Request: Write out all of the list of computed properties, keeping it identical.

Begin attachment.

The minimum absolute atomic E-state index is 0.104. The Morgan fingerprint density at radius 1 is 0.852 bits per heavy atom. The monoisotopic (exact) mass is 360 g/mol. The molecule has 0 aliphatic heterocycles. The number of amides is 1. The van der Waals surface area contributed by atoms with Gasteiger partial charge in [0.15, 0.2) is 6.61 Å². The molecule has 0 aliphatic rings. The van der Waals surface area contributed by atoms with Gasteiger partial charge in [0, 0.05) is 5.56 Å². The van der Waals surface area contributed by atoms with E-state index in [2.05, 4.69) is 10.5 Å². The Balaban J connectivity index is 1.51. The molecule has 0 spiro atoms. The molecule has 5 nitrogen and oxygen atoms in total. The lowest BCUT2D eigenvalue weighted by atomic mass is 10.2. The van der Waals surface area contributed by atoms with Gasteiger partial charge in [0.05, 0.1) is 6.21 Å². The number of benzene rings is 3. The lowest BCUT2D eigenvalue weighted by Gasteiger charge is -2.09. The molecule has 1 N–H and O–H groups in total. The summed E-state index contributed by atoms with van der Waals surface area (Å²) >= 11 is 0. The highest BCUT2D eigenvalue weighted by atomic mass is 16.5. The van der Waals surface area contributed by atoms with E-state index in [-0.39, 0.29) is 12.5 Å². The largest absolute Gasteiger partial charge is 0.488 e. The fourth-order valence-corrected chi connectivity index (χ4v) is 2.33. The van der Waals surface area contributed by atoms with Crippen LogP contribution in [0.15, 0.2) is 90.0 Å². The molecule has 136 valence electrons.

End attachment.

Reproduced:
The minimum absolute atomic E-state index is 0.104. The Morgan fingerprint density at radius 1 is 0.852 bits per heavy atom. The monoisotopic (exact) mass is 360 g/mol. The molecule has 0 aliphatic heterocycles. The number of amides is 1. The van der Waals surface area contributed by atoms with Gasteiger partial charge in [0.15, 0.2) is 6.61 Å². The molecule has 0 aliphatic rings. The van der Waals surface area contributed by atoms with Gasteiger partial charge in [0, 0.05) is 5.56 Å². The van der Waals surface area contributed by atoms with E-state index in [2.05, 4.69) is 10.5 Å². The Balaban J connectivity index is 1.51. The molecule has 0 spiro atoms. The molecule has 5 nitrogen and oxygen atoms in total. The lowest BCUT2D eigenvalue weighted by atomic mass is 10.2. The van der Waals surface area contributed by atoms with Gasteiger partial charge in [0.05, 0.1) is 6.21 Å². The number of benzene rings is 3. The lowest BCUT2D eigenvalue weighted by Gasteiger charge is -2.09. The molecule has 1 N–H and O–H groups in total. The summed E-state index contributed by atoms with van der Waals surface area (Å²) >= 11 is 0. The highest BCUT2D eigenvalue weighted by atomic mass is 16.5. The van der Waals surface area contributed by atoms with E-state index in [-0.39, 0.29) is 12.5 Å². The largest absolute Gasteiger partial charge is 0.488 e. The fourth-order valence-corrected chi connectivity index (χ4v) is 2.33. The van der Waals surface area contributed by atoms with Crippen LogP contribution in [0.15, 0.2) is 90.0 Å². The molecule has 136 valence electrons.